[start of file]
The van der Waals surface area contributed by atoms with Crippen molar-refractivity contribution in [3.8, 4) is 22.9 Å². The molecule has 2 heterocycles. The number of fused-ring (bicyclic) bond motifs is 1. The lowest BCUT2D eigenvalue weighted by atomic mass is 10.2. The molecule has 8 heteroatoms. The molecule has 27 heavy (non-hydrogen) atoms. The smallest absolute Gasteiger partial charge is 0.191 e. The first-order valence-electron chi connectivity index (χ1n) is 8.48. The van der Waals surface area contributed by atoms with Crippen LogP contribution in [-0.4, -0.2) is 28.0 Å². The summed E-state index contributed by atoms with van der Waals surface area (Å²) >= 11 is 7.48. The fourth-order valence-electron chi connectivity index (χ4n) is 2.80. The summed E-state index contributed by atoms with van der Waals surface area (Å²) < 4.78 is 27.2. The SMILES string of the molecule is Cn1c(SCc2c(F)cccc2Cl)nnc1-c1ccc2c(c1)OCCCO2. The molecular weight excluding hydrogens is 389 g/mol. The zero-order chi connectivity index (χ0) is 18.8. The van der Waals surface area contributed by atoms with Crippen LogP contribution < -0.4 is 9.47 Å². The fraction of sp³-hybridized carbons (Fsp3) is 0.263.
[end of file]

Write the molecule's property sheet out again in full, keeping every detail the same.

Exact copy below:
The van der Waals surface area contributed by atoms with Crippen molar-refractivity contribution in [3.8, 4) is 22.9 Å². The molecule has 2 heterocycles. The number of fused-ring (bicyclic) bond motifs is 1. The lowest BCUT2D eigenvalue weighted by atomic mass is 10.2. The molecule has 8 heteroatoms. The molecule has 27 heavy (non-hydrogen) atoms. The smallest absolute Gasteiger partial charge is 0.191 e. The first-order valence-electron chi connectivity index (χ1n) is 8.48. The van der Waals surface area contributed by atoms with Crippen LogP contribution in [-0.4, -0.2) is 28.0 Å². The summed E-state index contributed by atoms with van der Waals surface area (Å²) >= 11 is 7.48. The fourth-order valence-electron chi connectivity index (χ4n) is 2.80. The summed E-state index contributed by atoms with van der Waals surface area (Å²) < 4.78 is 27.2. The SMILES string of the molecule is Cn1c(SCc2c(F)cccc2Cl)nnc1-c1ccc2c(c1)OCCCO2. The molecular weight excluding hydrogens is 389 g/mol. The zero-order chi connectivity index (χ0) is 18.8. The van der Waals surface area contributed by atoms with Crippen LogP contribution < -0.4 is 9.47 Å². The fraction of sp³-hybridized carbons (Fsp3) is 0.263.